Jumping to Conclusions: When People Decide Based on Insufficient Information - Deepstash
Jumping to Conclusions: When People Decide Based on Insufficient Information

Jumping to Conclusions: When People Decide Based on Insufficient Information

Curated from: effectiviology.com

Ideas, facts & insights covering these topics:

8 ideas

·

12.2K reads

53

2

Explore the World's Best Ideas

Join today and uncover 100+ curated journeys from 50+ topics. Unlock access to our mobile app with extensive features.

Jumping into Conclusions

Jumping into Conclusions

Jumping to conclusions is a common phenomenon, where people prematurely decide and finalize something, without having sufficient information or choosing not to consider it.

242

2.24K reads

Jumping into Conclusions: Examples

Jumping into Conclusions: Examples

  • Inference-observation confusion: An assumption made that may or may not be correct. Example: Concluding that a guy is rich, based on the car he drives.
  • Fortune-Telling: Assumption of knowing exactly what will happen in the future.
  • Mind Reading: Assuming based on how to have read someone's mind and concluded something which may not be true.
  • Extreme Extrapolation: Finding a minor clue and making something major out of it.
  • Overgeneralization: Copy-pasting a piece of knowledge over something that you think is related, but is not.
  • Labeling: Stereotyping a set of people based on their likes and dislikes.

284

1.67K reads

Why We Jump to Conclusions

Why We Jump to Conclusions

The reason people jump to conclusions is the fact that they find it easy.

Fact-checking and 100 percent accuracy on everything they see or observe consume way too much time for a normal person.

Taking mental shortcuts is the path most people choose to jump to conclusions.

222

1.56K reads

Our Cognitive Bias

Our Cognitive Bias

People can be biased in many ways and jump into intuitive judgments that may not necessarily be correct. When we need to make a decision quickly, sometimes jumping into a conclusion with insufficient facts maybe the right way to go. Jumping into conclusions becomes problematic when it gets sub-optimal and leads to wrong decisions.

This is observed in the medical field(Premature Closure) and in cases of paranormal belief or witchcraft.

229

1.44K reads

The Common Factors

The Common Factors

Certain factors increase the chances of people jumping into conclusions:

  • A certain pre-existing belief, which leads to confirmation bias.
  • A desire for closure or certainty in the future course of events.

208

1.34K reads

Mental Disorders

Mental Disorders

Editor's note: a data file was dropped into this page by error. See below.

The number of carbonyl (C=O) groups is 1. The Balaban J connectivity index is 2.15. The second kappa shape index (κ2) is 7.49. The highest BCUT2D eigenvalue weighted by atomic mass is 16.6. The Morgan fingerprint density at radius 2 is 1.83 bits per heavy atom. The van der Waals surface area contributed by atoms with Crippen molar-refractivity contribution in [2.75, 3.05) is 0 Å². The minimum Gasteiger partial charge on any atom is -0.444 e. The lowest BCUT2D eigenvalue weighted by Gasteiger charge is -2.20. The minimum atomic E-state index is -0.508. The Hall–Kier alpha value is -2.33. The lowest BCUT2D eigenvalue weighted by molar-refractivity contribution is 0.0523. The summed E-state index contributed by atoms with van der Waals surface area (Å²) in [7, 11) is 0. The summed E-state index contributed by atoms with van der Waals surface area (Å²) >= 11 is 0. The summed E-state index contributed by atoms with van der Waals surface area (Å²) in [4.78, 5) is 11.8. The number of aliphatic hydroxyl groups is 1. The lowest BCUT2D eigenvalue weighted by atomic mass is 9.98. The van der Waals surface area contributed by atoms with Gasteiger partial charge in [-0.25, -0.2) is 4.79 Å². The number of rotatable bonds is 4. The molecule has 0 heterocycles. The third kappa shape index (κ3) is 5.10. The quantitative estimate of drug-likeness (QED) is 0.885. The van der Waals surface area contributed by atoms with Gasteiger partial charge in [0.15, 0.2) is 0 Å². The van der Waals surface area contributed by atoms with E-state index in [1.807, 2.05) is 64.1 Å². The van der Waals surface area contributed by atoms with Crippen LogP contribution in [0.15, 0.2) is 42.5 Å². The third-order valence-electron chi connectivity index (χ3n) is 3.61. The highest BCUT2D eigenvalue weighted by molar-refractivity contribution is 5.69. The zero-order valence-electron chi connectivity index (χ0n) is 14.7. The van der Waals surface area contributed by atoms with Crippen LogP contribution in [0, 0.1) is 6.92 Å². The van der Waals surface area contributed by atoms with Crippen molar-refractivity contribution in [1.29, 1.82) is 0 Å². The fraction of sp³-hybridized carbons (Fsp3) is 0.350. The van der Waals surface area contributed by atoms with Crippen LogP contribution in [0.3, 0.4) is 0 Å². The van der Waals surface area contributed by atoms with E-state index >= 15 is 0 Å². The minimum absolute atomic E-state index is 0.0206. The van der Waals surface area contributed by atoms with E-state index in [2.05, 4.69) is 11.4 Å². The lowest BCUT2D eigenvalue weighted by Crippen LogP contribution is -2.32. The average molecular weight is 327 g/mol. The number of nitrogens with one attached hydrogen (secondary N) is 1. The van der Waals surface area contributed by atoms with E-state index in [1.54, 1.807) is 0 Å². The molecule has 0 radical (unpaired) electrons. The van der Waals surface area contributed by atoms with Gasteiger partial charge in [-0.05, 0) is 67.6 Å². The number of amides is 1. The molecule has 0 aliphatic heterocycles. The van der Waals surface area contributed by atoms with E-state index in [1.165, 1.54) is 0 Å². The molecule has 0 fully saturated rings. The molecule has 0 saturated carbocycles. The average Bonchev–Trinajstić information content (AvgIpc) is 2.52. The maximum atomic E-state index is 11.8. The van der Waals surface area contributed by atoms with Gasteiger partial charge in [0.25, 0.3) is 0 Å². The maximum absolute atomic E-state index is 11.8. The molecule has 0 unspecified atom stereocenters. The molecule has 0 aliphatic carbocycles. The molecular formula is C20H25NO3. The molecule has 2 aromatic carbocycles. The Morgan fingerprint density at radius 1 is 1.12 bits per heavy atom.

People with mental disorders sometimes are more likely to engage in a premature conclusion. Their inner delusions and paranoid thoughts lead to this behaviour.
But also a big part of the people who believe conspiracy theories (which may or may not be true) falls into this category.

225

1.3K reads

A Logical Fallacy

A Logical Fallacy

While jumping to conclusions is viewed as a cognitive phenomenon, and is unintentional, it can also be a logical fallacy.

This means that the jumping-to-conclusions bias causes people to jump to conclusions when it comes to their internal reasoning process, which in turn causes them to use the jumping-to-conclusions fallacy in their arguments.

206

1.24K reads

How to Avoid Jumping to Conclusions

How to Avoid Jumping to Conclusions

  • Question the validity of the information.
  • Collect maximum information before reaching any hypothesis.
  • Come up with multiple hypotheses.
  • Don't favor a certain outcome.
  • Find potential flaws in your own reasoning and question your facts.
  • Recheck the premise and the first principles.
  • Use a debiasing technique, visualizing the situation from other people's perspectives.

301

1.46K reads

IDEAS CURATED BY

ikert

When you put others first, you teach them that you come second.

CURATOR'S NOTE

Jumping to conclusions is a phenomenon where people conclude prematurely, based on insufficient information.

Iker T.'s ideas are part of this journey:

How To Study Effectively For Exams

Learn more about problemsolving with this collection

Effective note-taking techniques

Test-taking strategies

How to create a study schedule

Related collections

Read & Learn

20x Faster

without
deepstash

with
deepstash

with

deepstash

Personalized microlearning

100+ Learning Journeys

Access to 200,000+ ideas

Access to the mobile app

Unlimited idea saving

Unlimited history

Unlimited listening to ideas

Downloading & offline access

Supercharge your mind with one idea per day

Enter your email and spend 1 minute every day to learn something new.

Email

I agree to receive email updates